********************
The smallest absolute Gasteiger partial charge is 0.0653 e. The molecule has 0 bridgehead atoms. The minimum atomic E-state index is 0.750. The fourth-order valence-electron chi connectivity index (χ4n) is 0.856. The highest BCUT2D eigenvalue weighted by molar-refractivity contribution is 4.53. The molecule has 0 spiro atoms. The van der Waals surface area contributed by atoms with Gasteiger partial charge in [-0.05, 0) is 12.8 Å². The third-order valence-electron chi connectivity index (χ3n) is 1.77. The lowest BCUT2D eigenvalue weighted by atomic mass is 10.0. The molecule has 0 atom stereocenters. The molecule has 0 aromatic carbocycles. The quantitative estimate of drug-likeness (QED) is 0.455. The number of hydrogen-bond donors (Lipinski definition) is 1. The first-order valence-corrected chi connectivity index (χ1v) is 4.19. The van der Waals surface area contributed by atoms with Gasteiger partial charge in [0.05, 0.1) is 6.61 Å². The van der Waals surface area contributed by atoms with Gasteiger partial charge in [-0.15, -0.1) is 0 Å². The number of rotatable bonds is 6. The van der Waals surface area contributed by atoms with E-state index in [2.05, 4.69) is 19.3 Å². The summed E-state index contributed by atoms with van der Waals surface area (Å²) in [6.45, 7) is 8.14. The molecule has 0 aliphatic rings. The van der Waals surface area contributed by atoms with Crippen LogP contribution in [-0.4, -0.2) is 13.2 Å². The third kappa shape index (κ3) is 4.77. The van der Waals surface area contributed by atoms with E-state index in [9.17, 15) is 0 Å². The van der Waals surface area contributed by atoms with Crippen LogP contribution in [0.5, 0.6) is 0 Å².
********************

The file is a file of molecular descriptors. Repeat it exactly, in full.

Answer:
The smallest absolute Gasteiger partial charge is 0.0653 e. The molecule has 0 bridgehead atoms. The minimum atomic E-state index is 0.750. The fourth-order valence-electron chi connectivity index (χ4n) is 0.856. The highest BCUT2D eigenvalue weighted by molar-refractivity contribution is 4.53. The molecule has 0 spiro atoms. The van der Waals surface area contributed by atoms with Gasteiger partial charge in [-0.05, 0) is 12.8 Å². The third-order valence-electron chi connectivity index (χ3n) is 1.77. The lowest BCUT2D eigenvalue weighted by atomic mass is 10.0. The molecule has 0 atom stereocenters. The molecule has 0 aromatic carbocycles. The quantitative estimate of drug-likeness (QED) is 0.455. The number of hydrogen-bond donors (Lipinski definition) is 1. The first-order valence-corrected chi connectivity index (χ1v) is 4.19. The van der Waals surface area contributed by atoms with Gasteiger partial charge in [0.05, 0.1) is 6.61 Å². The van der Waals surface area contributed by atoms with Gasteiger partial charge in [-0.15, -0.1) is 0 Å². The number of rotatable bonds is 6. The van der Waals surface area contributed by atoms with E-state index in [2.05, 4.69) is 19.3 Å². The summed E-state index contributed by atoms with van der Waals surface area (Å²) in [6.45, 7) is 8.14. The molecule has 0 aliphatic rings. The van der Waals surface area contributed by atoms with Crippen LogP contribution in [-0.4, -0.2) is 13.2 Å². The third kappa shape index (κ3) is 4.77. The van der Waals surface area contributed by atoms with E-state index in [9.17, 15) is 0 Å². The van der Waals surface area contributed by atoms with Crippen LogP contribution in [0.5, 0.6) is 0 Å².